App, security teams need closer bond to fend off cyberattacks

Enterprises should shift left to protect themselves, says Immersive Labs

Enterprises need to create a more strategic alliance between their application security and cybersecurity teams if they are going to better protect themselves against cyberthreats.

Organizations can no longer wait for attacks to happen and then respond, according to Sean Wright, principal application security SME at Immersive Labs, creators of an enterprise platform that measures the cyber capabilities of their workforce. Instead, they need to embrace the shift-left mantra that calls for more security-related tasks – with testing being a big one – being performed earlier in the software development process, essentially weeding out potential flaws and vulnerabilities before they're compromised by attackers.

The end result should be to reduce the risk to the organization, Wright told The Register.

"That's what security is all about, trying to reduce the risk to the organization," he said. "If the teams are working together, you help reduce the risk, you help get this thing going across both teams and hopefully throughout the organization as it blossoms out. That ultimately leads to a reduction in risk for the organization. That should be the ultimate goal."

Immersive Labs today rolled out its initial Cyber Workforce Benchmark report analyzing human cyber capabilities. The report analyzed data from more than 500,000 exercises and simulations run by 2,100 organizations over 18 months. With the exception of the high-profile Log4j vulnerability, the report found it took an average of 96 days to develop the skills and knowledge to defend against breaking threats.

In addition, cybersecurity teams prioritize the development of knowledge and skills against the highest-profile threat groups and ransomware causes the most uncertainty for crisis response teams.

One area of focus was the application security team, a key component in the expanding DevOps field. The study found that 78 percent of all application security skills are developed faster than expected completion times by appsec teams, as opposed to 11 percent of cybersecurity labs. The appsec lab work was completed an average 2.5 minutes under the expected completion time, while for the cybersecurity lab it was 17 minutes over.

"That 78 percent is indicative of probably being aligned more towards things that they work with day in, day out," Wright said. "Developers are working with code day in, day out, whereas maybe some of these cybersecurity people are working on more niche things that they may need to spend a bit more time on or that they are learning and adapting."

Appsec team members tend to be developers and quality assurance (QA) pros creating internal applications used within the organization or exposed publicly or privately to customers, while cybersecurity teams' jobs include penetration testing and responding to incidents, he said. The applications themselves tend to hold a lot of data and are targets for attackers via such well-known threats as SQL injections and cross-site scripting (XSS).

In a shift-left environment, organizations want to drive the primary security as early in the software development process as possible.

"It's going to be a lot easier to fix and adapt and change things there than once it's passes production," Wright said. "It's also less risky because if you have this application with all these holes in production vs. modern production, there's nothing for that attacker to attack. It's that whole 'prevention is better than the cure' type thing."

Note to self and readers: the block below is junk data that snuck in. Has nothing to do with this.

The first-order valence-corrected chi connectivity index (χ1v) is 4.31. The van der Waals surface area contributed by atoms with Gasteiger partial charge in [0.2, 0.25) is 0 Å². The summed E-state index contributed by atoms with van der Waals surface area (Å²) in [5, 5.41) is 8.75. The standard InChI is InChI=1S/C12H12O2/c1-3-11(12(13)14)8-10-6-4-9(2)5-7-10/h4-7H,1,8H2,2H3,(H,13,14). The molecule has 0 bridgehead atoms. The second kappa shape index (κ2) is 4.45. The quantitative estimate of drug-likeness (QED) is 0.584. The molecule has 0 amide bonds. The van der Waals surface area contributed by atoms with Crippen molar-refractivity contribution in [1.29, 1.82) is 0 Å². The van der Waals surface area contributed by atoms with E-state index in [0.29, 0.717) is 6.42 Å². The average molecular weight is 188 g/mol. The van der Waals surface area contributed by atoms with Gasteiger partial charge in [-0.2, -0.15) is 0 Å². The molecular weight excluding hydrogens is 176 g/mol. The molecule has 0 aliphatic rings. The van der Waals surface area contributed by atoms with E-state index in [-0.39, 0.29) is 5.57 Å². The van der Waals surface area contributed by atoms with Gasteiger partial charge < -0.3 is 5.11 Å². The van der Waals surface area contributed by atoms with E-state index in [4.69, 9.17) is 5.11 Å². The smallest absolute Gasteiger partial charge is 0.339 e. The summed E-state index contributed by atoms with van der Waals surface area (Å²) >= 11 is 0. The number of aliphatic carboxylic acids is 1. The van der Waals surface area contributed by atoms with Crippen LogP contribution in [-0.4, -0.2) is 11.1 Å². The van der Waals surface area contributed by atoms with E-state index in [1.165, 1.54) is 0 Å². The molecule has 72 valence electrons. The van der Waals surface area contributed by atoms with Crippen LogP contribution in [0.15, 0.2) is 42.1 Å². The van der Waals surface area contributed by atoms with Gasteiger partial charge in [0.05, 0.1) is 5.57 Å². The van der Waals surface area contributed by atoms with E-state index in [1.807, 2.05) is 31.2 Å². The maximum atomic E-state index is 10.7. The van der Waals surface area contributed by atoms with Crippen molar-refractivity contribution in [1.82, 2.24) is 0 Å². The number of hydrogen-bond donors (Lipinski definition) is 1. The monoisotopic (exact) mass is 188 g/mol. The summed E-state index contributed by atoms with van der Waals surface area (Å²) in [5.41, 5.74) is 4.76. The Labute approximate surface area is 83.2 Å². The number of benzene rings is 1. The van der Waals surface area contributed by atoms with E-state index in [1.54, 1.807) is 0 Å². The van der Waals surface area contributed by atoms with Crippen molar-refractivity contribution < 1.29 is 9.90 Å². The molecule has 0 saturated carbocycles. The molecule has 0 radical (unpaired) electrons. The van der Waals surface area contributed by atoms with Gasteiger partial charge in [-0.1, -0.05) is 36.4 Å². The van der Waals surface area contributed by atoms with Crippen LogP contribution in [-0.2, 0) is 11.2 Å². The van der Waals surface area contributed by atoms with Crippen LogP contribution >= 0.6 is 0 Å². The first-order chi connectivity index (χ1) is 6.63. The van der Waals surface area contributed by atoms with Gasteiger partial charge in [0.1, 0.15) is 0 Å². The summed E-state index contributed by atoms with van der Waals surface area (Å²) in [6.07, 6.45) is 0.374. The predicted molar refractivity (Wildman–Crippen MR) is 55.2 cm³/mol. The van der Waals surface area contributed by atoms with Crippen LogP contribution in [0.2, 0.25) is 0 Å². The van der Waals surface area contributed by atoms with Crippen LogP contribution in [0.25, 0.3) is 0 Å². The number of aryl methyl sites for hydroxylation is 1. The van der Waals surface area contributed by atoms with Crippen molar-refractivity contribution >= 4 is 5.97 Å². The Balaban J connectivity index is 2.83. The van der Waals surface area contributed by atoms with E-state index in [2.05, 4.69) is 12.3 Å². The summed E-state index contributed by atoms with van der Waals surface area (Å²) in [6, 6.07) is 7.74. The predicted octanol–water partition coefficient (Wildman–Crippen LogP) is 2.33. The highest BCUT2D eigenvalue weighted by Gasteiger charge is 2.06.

It illustrates why it's important for developers to play a larger role in security. The result is more secure software with fewer flaws that have to be addressed after they've been exposed. Immersive Labs spends time explaining to developers why they should care about threats and developing applications that are more resistant to attacks.

"If they understand that impact, they then are now on the same wavelength as a security team and they can start communicating together on the same kind of time and thought processes," Wright said.

"In the past, there was always the security teams pushing this to the dev teams and going, 'You must fix this critical vulnerability.' Now, trying to get the devs to understand that suddenly makes it more real because developers don't want to develop insecure code. They don't want to put the company at risk."

Power in a union

In the end, both the appsec and cybersecurity teams work for the same organization and have the same objectives, so it makes sense for them to work together, he said.

That was echoed in the Immersive Labs report by Phil Venables, vice president at Google and CISO of Google Cloud, who described what's important in the current cybersecurity climate: it is not plans but capabilities of a company that is adaptable to rapid changes.

"Against modern all-encompassing threats, this means bringing the abilities of the entire workforce to bear," Venable wrote. "With risk spreading across the organization, so should mitigation. In this way, cybersecurity teams play a more strategic role – as well as being applied technically – but responsibility also is distributed across everything from the SDLC [software development lifecycle] to executive teams."

That said, Wright is unsure how quickly enterprises are moving to create tighter alignments between their application security and cybersecurity teams. A closer working relationship "could very well impact or make a difference, and it will largely depend on the organization. Some organizations are still very much a mountain of silos. They want to see a security team and an engineering team, but it certainly could help remove some of those silos." ®

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